How to Raise a Boy All By Yourself

For the past several years, I have learned to love sticks, toy guns and paper airplanes. In fact, I can now make a mean paper airplane that sails from the kitchen well into the living room and land splat at the base of the front door.

My son, Liam, has opened up a whole new world for me. I have two brothers, whom, along with my late sister, Robyn, I played outdoors with growing up. Parenting a boy is a whole different story. Parenting a boy all by myself rests on a separate planet, but one I would not ever trade in this or that world. Ever.

Liam is eight years old now, and over the years he has introduced me to the Power Rangers, Elmo and an affinity to infinity for Buzz Lightyear. He has shown me that boys do not ever sit still. Burping and arm farts are part of a young boy’s repertoire. He reassures me of that, yes, Mommy, this is funny. And I reassure him of necessary manners just in case he forgets, and leave the room to laugh out loud.

Once while we visited a small church in Charleston, South Carolina, to meet some new friends for an afternoon play date, I learned how different little boys and girls were. Liam and I had just moved there several months prior from South Florida to begin life anew after his father left. He was 18 months old. Several of the mothers were sitting at a table, drinking coffee and chatting. Their young daughters sat nearby, on the floor, playing.

The little girls did not move or crawl up a bookcase to see how high they could climb. They just sat.

“They just sit there?” I asked the Pastor’s wife in amazement. “They aren’t moving at all. They play still. How did you get them to do that?”

Oh, how she laughed. She had two grown boys and these young girls were the daughters of another church member.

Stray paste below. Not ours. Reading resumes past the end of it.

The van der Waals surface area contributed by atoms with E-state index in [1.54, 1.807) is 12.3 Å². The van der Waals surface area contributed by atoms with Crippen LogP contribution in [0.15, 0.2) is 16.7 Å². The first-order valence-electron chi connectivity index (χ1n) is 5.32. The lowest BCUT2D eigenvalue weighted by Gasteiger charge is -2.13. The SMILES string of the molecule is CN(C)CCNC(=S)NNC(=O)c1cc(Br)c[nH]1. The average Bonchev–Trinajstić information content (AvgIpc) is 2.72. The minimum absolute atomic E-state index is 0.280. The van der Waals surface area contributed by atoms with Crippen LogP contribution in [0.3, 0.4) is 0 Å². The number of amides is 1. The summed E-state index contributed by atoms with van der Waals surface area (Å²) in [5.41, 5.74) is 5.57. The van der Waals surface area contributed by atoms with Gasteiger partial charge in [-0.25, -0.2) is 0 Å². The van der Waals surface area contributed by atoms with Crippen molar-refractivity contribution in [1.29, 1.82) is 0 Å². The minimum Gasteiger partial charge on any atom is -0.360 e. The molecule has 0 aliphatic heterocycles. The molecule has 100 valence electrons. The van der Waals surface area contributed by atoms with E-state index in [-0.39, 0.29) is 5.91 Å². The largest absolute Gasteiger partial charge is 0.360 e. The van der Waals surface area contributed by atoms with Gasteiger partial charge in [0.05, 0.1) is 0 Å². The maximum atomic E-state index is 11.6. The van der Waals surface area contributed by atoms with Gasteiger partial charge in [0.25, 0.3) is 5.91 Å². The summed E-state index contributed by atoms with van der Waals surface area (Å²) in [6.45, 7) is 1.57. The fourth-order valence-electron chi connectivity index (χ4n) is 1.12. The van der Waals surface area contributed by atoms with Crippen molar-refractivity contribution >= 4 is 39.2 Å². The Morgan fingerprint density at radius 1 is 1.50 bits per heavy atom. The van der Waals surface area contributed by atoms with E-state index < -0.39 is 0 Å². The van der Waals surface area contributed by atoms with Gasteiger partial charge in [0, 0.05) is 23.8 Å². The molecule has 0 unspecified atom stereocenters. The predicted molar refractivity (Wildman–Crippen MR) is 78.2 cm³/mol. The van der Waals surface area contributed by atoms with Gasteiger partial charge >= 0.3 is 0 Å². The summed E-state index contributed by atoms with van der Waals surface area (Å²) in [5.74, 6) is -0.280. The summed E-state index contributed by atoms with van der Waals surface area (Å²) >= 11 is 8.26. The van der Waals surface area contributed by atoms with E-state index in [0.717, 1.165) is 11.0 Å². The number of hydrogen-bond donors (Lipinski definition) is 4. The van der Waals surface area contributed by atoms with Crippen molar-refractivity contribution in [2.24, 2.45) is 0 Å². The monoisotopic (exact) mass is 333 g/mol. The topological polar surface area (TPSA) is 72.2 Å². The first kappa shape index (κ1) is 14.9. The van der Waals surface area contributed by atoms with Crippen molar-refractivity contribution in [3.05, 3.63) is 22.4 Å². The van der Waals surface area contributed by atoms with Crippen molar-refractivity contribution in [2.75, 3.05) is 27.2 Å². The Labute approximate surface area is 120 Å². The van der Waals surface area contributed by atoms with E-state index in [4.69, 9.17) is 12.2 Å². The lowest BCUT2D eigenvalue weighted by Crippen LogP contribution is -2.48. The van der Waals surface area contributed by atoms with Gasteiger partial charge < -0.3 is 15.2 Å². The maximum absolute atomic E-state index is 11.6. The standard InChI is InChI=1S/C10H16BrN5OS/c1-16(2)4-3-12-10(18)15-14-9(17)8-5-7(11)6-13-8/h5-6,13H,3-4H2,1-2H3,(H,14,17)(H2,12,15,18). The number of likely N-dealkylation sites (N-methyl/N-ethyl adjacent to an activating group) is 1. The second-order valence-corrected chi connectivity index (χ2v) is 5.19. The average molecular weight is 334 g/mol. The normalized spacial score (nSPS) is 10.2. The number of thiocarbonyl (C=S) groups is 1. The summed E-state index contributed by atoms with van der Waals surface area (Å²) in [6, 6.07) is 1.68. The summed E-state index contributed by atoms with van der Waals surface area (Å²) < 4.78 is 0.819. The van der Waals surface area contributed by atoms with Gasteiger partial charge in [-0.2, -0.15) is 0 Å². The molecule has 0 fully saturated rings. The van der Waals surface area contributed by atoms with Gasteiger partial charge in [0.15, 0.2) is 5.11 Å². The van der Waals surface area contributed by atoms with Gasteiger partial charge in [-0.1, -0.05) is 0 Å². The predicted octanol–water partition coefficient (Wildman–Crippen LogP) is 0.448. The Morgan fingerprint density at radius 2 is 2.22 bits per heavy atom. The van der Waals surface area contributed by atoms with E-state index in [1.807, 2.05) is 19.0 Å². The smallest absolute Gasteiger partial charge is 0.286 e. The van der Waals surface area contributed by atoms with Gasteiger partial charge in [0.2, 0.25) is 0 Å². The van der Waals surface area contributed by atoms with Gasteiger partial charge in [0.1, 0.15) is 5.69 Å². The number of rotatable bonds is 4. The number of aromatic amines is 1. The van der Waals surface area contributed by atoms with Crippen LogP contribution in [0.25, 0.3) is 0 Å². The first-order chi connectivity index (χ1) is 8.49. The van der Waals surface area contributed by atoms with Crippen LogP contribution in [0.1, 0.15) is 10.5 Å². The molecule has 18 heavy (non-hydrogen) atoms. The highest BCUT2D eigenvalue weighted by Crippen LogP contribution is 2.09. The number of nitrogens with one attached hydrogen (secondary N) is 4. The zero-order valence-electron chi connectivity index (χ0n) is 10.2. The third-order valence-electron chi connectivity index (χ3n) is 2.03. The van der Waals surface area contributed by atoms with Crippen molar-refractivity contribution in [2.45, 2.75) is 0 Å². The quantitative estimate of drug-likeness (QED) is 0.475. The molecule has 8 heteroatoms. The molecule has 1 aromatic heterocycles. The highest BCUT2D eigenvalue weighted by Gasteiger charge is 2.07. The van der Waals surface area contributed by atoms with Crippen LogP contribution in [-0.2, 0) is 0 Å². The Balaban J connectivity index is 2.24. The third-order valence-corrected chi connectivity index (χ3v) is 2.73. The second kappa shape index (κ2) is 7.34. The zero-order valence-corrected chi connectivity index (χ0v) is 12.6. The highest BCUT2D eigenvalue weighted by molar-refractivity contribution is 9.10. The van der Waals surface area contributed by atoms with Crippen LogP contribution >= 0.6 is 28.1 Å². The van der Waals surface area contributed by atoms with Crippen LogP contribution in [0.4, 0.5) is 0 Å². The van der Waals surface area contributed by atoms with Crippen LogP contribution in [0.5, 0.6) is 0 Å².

“My boys never sat still,” she said, and reassured me I was not alone. “It’s just how they are.”

Inside Secrets of Raising Boys

Over time, as my relationship with Liam has developed, he has taught me so many things I never knew about raising boys.

Here are just a minor few:

  • They really love their mommas and want you to be proud of them.
  • They will always have your heart.

    My son at school
    A son will always have a sweet hold on his mom’s heart.

  • The first season of playing baseball or any sport, they always look for you in the stand to make sure you were watching them the whole time.
  • They will cuddle with you anywhere until they are seven years old. After that, it is only at home when no one is watching.  But they still cuddle.
  • They expect you to play catch, shoot guns, and get down on the floor with them and crawl around.
  • They want you to give them enough rope to explore the world around them but not too much so they feel you are still there.
  • That empty spot at the dinner table where a dad usually sits is small compared to the empty spot in their hearts in longing for a father.

This last one is something I have paid attention to ever since my son was little. I do not nor have ever considered him or us victims; that mentality would set him up for failure. There are other single parents who believe this, too.

When There Is No Dad

During my ex’s departure, a very wise woman told me that God can always step in as Liam’s father. I have held onto that formula ever since; for us, that has worked so well and kept us whole and grounded amidst many changing circumstances.

While we lived in South Carolina, Liam and I attended a special group for single parents and their children called Changing Lives. It was similar to a support group and their mission was to ensure that any child who walked in there felt the love of God.  Divorcing parents could use the location as a meet up or drop off for the children, too, which allowed for healthy boundaries.

The leaders wanted to care for the children’s sore spots within by offering healing, comfort and guidance. Why? Because statistics showed that if not, the future for the children of single parents are a bit grim. In that group, we all learned we were not victims. And the ideal intention was to look at the world through our children’s eyes and respond accordingly.

Through my son’s eyes, I see simplicity.

That is the other thing that Liam, being a boy, has taught me. Boys are simple. They do not like anything complicated.

Just aim and shoot.

That’s my Liam. I may not always get it right or he might miss a target, too, but we are definitely learning along this path together.

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